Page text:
The Camel Pose, also known as Ustrasana, helps reduce fat on the thighs while also opening up and stretching the hips, shoulders, back, chest, and abdominal region. The backward bending involved in this position also helps quiet down distracting thoughts in your head.
To do this, start by sitting on your knees. Raise your buttocks off your feet so that your thighs are perpendicular to the floor. Placing your hands on your lower back, inhale and arch your back slowly while letting your head hang gently backward. You can also increase the level of difficulty by placing your hands on your feet instead of your back. Hold for 10-12 breaths, and then support your lower back as you come up slowly.
Also known as Ardha Matsyendrasana, the Half Lord of the Fishes Pose opens the rib cage and chest while also energizing the spine. The deep stillness of the pose also allows you to improve your concentration and focus.
Start by sitting cross-legged on the floor. Plant your right foot outside of your left knee, and then place your right hand behind your back on the floor close to your spine. Hook your left elbow to the outside of your bent right knee. You will feel a stretch in your right hip and thigh as you do this. You can also press your elbow into your knee more to have a deeper twist. Hold the position for five deep breaths.
The Paschimottanasana or Seated Forward Bend not only stretches your spine, shoulders, and hamstring muscles, but also calms your brain, relieving stress and mild depression. It also helps soothe headaches and reduce fatigue.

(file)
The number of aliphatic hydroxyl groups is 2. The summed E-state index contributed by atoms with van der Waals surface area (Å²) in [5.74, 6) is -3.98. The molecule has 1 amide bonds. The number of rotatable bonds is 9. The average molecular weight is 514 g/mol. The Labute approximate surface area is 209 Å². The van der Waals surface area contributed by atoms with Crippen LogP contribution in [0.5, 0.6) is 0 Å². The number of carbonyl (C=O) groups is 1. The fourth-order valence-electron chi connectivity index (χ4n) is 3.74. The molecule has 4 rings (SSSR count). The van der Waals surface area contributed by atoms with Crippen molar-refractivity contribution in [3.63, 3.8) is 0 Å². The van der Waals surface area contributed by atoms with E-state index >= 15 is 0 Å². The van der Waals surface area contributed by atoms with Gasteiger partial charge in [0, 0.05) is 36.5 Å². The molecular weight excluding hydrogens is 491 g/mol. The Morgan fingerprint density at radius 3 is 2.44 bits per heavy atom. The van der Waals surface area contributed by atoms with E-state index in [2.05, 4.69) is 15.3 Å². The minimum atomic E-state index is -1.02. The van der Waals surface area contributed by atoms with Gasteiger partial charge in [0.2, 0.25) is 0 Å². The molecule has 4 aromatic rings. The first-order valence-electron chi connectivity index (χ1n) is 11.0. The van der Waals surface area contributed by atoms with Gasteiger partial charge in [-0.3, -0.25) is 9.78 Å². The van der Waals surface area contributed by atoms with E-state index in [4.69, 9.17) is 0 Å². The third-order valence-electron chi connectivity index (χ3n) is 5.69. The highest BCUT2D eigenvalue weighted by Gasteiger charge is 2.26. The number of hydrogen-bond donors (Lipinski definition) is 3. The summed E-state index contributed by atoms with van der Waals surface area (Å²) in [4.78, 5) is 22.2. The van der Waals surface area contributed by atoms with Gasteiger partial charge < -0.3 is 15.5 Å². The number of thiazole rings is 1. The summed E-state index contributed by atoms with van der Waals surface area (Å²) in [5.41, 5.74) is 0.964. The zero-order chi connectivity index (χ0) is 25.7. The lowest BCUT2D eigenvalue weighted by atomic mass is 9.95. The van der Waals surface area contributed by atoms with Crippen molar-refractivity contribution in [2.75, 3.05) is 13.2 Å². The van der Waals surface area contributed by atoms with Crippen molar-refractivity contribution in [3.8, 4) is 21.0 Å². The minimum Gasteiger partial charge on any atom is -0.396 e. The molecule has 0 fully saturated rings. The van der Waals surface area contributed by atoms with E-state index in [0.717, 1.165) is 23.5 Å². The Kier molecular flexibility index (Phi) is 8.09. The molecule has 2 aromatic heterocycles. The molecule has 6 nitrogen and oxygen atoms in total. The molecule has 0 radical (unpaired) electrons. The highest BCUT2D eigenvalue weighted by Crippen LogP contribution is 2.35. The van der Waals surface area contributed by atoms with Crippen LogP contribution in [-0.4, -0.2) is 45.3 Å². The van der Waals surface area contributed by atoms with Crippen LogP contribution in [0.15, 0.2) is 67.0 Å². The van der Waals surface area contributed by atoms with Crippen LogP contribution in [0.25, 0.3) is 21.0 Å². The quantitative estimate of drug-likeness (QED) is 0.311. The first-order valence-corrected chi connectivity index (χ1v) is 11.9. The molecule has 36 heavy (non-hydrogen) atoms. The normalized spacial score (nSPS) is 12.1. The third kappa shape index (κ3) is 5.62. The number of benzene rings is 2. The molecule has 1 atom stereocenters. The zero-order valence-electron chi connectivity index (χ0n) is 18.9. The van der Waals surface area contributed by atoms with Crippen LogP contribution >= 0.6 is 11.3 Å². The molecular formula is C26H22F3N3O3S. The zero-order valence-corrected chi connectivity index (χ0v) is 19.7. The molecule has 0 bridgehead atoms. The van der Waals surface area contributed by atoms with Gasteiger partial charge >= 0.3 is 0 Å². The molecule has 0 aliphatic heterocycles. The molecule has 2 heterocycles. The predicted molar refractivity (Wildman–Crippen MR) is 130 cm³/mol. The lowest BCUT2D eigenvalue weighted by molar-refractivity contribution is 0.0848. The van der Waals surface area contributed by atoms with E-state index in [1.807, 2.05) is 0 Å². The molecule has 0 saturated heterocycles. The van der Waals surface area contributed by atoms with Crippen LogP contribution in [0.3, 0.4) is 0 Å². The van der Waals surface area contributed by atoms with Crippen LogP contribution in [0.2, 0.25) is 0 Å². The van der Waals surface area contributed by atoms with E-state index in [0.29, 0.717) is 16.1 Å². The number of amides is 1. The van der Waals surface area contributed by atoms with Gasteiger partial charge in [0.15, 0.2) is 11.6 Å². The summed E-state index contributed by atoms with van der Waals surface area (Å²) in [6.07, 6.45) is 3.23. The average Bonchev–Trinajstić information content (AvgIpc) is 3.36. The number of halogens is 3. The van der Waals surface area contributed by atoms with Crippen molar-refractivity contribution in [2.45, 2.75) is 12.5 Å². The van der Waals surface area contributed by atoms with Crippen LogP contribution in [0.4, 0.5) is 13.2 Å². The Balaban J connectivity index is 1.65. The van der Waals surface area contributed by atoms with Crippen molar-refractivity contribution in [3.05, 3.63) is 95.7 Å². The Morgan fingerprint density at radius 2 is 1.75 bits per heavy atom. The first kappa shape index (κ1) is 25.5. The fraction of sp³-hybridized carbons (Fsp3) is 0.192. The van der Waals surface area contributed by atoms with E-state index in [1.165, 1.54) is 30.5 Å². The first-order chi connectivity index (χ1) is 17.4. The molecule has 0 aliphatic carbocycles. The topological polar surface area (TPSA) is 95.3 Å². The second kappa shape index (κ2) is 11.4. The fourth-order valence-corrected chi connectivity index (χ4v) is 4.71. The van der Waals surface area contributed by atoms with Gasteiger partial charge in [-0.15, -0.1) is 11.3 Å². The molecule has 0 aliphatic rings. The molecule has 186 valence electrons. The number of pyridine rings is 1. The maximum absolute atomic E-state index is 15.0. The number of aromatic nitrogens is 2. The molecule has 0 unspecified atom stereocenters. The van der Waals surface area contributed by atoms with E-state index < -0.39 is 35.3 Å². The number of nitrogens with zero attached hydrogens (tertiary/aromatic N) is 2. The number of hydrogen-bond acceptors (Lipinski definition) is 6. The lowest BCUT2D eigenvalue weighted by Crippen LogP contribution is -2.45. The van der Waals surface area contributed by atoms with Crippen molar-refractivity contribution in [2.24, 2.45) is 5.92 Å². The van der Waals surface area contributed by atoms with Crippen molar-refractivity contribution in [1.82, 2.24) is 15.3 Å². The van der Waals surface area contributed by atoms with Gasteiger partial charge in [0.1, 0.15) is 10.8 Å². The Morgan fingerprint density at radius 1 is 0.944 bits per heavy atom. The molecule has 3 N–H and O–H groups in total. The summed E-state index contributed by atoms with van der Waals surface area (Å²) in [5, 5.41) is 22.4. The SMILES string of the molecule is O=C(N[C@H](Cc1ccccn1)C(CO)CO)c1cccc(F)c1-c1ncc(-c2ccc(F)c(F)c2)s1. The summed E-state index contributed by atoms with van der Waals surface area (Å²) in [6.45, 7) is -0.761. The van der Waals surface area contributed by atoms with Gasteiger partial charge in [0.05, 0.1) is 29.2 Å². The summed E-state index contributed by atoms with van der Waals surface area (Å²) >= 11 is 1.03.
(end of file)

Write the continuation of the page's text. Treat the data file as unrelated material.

To do this pose, sit on the floor with your feet stretched in front of you and your back straight. Inhale and lift your arms above your head to stretch your spine. Gently fold forward at your hips as you exhale and reach toward your feet. You don't have to touch your feet if you can't; just grab whatever you can reach, like your knees or shins. Relax and breathe while holding this position for 30 seconds.
The Reclining Hero Pose, also known as Supta Virasana, is an intermediate pose that stretches the abdomen, thighs, deep hip flexors, knees, and ankles. Aside from being helpful in relieving menstrual pain, it also helps you focus in a similar way to those of breathing exercises.
Sit on your knees and gradually move your feet apart until your buttocks are sitting on the floor. Inhale and straighten your spine, then lean backward as you exhale. You should be able to relax your back on the floor. Place your arms at your sides with palms facing upward. Hold this pose for 30 seconds.
The Savasana or Corpse Pose is one of the easiest yoga poses to do, yet it yields a multitude of physical, mental, and spiritual benefits. It allows your mind and body to experience complete peace and relaxation, giving your body a chance to regroup and revitalize. It is usually done at the end of a vigorous practice session.
Lie down on your back with feet apart at a comfortable distance and arms resting on your sides, palms facing the ceiling. Just let your body relax completely as you close your eyes and focus on your breathing. For beginners, you can place a cushion or blanket beneath your head for added relaxation.